(iii) Now this usage is starkly at odds with Marx’s. Consider this famous passage from the 1859 Preface to A Contribution to the Critique of Political Economy: ‘At a certain stage of their development, the material productive forces come into conflict with the existing relations of production ... From forms of development of the productive forces these relations turn into their fetters’ (Selected Works, Moscow edn, p. 182). Chris cites this passage on pp. 3–4, but if he is right, the relations of production are neither forms of development nor fetters of the productive forces, but are rather the latter’s social consequences. The role of fettering the productive forces is displaced onto the superstructure, those ‘social relations ... which are relatively static and resistant to change’, as the following passage makes clear: ‘Old relations of production act as fetters, impeding the growth of new productive forces. How? Because of the activity of the “superstructure” in trying to stop new forms of production and exploitation that challenge the monopoly of wealth and power of the old ruling class’ (p. 14). For Chris, then, the basic contradiction of each class-divided mode of production is not, as Marx said, between the forces and relations of production, but between the productive forces and the superstructure.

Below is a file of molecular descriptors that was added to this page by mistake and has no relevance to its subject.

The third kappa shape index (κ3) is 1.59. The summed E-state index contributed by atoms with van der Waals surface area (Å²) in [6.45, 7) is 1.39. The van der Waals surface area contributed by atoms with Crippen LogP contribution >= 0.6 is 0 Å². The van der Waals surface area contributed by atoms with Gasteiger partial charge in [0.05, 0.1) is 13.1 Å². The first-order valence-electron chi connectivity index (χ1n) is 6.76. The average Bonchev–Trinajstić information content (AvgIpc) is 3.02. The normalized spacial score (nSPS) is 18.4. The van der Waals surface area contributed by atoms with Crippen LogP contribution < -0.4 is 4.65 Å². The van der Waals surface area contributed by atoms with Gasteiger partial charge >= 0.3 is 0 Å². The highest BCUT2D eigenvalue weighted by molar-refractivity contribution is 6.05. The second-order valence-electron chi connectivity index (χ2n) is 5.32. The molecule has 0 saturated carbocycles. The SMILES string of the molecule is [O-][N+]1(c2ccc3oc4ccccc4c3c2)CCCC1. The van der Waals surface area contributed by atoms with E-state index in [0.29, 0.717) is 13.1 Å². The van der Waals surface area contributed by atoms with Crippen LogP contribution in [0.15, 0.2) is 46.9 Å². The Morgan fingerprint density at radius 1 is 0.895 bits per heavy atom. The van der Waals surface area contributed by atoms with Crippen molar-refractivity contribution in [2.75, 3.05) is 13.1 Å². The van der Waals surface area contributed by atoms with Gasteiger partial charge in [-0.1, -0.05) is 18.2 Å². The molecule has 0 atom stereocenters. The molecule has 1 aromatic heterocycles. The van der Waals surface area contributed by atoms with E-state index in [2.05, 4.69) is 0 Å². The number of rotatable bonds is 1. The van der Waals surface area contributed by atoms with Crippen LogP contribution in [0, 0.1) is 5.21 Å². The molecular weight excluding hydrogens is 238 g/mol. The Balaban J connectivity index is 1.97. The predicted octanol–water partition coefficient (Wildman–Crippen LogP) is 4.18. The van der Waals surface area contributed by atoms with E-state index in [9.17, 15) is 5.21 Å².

(iv) Part of the reason for this divergence lies in the fact that Chris draws more heavily on The German Ideology, written in 1845–7, than he does on the set of concepts, at once richer and more precise, which Marx developed in the writings of 1857–67, and which culminate in Capital. Thus Chris seems to identify the productive forces with productive techniques: this is suggested by the fact that he regards ‘an increase in the number of journeymen working for the average master craftsman in a mediaeval city’ as a change in production relations (p. 21). But for Marx in Capital this would be a change in the labour-process, by which he means the form of social co-operation involved in direct producers with certain skills using certain means of production to produce certain use-values. Marx here identifies the productive forces with the labour-process (or rather: changes in the labour-process, and not simply in productive techniques, are usually necessary for the development of the productive forces), and contrasts it with the process of self-expansion of capital, which presupposes the separation of the direct producers from the means of production, and the extraction of surplus-value from them in the capitalist production process. As should therefore be clear, for Marx the core of production relations consists in property relations (= relations of effective control) and the form of exploitation. This is stated explicitly at a number of points. Let me give merely the most famous one: ‘The specific economic form, in which unpaid surplus-labour is pumped out of the direct producers, determines the relationship between rulers and ruled ... It is always the direct relationship of the owners of the conditions of production to the direct producers – a relationship always naturally corresponding to a definite stage in the development of the methods of labour and thereby its social productivity – which reveals the innermost secret of the social structure’ (Capital, III, Moscow edn, p. 791).